Every fall, British teenagers make a "mass migration": one and a half million of them leave home to go to university. Some travel short distances to UK universities, others travel long distances to Durham University, the University of Exeter and Falmouth University - these universities recruit more than 70% of their students from locations more than 100 miles.
The vast majority of UK students who go to university leave home. This is the natural state of affairs for Britain. Leaving home while attending university is a deeply ingrained part of English culture, a hallmark of British higher education. In the UK, in the 2017/18 academic year, more than 80% of full-time students left home to study. 48% of students live in hostels, 52% in the private sector. In Ireland, by contrast, half of the students live with their parents, and in Europe the picture is different from the British model: on average, 36% of European students live with their parents. Even in the United States, with a long tradition of on-campus placement, 40% of students live at home and 77% attend college in their state.
What is it like to live in a student residence?
Going to study in a new country is a big change: Living in a comfortable, safe environment is an important part of a successful study and making friends. English students choose Brighton, London or Cambridge, live in modern dormitories, live with local families.
Pros and cons of living in a student residence
- Distance - When you live in a college dorm, all study facilities are within walking distance. Students do not get up early in the morning, they do not need to travel by bus or walk for a long time, spend money and time on travel.
- The ability to quickly make friends - students live in the same building with potential friends from all over the world. The knowledge that everyone around them is going through the same experience of moving to a new country is supportive for students.
- It is easier for students in the residence to find a partner for a study project or future residence: classmates are neighbors. Not only can you make new friends, but you can also find study partners. Students acquire teamwork skills: collaborative learning is a great way to reinforce knowledge and stay motivated. Students don't have to struggle with homework or a concept that's difficult to grasp alone.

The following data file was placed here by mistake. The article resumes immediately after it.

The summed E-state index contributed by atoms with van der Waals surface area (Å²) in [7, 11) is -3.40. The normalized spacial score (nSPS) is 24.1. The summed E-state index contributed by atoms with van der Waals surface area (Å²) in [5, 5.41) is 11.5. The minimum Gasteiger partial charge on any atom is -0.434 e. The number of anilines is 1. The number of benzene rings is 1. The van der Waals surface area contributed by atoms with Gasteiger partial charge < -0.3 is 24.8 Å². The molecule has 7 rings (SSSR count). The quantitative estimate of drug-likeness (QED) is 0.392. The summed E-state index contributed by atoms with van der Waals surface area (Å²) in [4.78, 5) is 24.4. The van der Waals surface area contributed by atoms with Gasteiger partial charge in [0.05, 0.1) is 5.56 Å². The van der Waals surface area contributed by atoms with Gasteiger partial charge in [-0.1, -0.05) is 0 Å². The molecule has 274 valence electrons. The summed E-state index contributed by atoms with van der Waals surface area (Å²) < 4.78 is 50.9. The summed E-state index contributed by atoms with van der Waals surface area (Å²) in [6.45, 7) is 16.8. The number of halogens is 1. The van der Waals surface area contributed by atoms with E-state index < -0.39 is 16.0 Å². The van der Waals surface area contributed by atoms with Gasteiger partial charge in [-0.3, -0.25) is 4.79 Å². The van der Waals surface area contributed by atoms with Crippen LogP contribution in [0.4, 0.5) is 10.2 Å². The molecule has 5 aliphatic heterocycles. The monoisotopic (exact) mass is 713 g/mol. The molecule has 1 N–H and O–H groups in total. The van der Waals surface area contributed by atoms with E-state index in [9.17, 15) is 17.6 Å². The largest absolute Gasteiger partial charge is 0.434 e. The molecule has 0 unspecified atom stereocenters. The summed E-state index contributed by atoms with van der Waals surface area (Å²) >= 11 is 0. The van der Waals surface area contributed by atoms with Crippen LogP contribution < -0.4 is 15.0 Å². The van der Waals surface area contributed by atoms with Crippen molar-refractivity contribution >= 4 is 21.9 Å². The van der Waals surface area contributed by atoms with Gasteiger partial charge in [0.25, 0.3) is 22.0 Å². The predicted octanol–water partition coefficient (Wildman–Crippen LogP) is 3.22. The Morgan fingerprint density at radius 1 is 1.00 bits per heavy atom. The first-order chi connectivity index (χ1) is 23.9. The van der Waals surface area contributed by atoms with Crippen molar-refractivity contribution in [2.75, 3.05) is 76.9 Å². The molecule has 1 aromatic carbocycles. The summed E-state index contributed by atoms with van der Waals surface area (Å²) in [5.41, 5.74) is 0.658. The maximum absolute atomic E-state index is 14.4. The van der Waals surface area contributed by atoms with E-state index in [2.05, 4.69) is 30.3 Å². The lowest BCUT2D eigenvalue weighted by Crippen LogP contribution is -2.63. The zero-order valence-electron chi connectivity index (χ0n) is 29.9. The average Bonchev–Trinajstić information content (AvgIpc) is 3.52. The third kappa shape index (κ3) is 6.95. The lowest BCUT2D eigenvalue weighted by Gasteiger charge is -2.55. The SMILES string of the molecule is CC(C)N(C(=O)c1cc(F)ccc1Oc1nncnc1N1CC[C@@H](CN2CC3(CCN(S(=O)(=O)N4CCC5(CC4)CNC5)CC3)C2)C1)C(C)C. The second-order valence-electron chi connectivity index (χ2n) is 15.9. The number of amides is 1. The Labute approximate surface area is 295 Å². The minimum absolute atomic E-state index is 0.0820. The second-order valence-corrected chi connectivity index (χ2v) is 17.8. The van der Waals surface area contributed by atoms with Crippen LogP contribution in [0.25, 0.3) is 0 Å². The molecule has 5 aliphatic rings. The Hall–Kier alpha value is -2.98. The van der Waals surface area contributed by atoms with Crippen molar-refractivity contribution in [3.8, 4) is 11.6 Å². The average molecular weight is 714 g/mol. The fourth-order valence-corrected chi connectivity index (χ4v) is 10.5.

- Living on campus means you can eat at an on-site cafe or canteen. There is always a large selection of delicious, freshly prepared meals for breakfast, lunch and dinner, so you don't have to waste time shopping, preparing and washing dishes if you decide to stay in a self-service apartment.
- Modern college dormitories are designed for comfortable living with all the necessary amenities: laundry facilities, Wi-Fi, common areas, lounges with TV.
- Living independently creates a sense of responsibility and independence. Confidence will naturally grow as young people learn to take care of themselves, which will come in handy later in life.
- Noise - living in a house with other teens. The staff of the residence provides peace and order, but the normal background here is the noise of voices, slamming doors, music. It's annoying when you need to sleep or focus on work.
- Hustle and bustle - Living side by side with classmates can be tough if you're not used to being surrounded by so many people.
- This is not a home away from home - students are surrounded by friends, teachers, administrative staff, but a significant part of the time young people spend alone in a room, they may feel homesick. For students accustomed to family comfort, homestay accommodation is the best choice.
- Routine - accommodation in a residence, living on a schedule, stable environment, repetitive routes from college to dorm, canteen, standard menu in a cafe ... Monotony can get boring.
- Isolation - living and studying in one place will take the effort to get off campus and explore the city, get to know the local culture.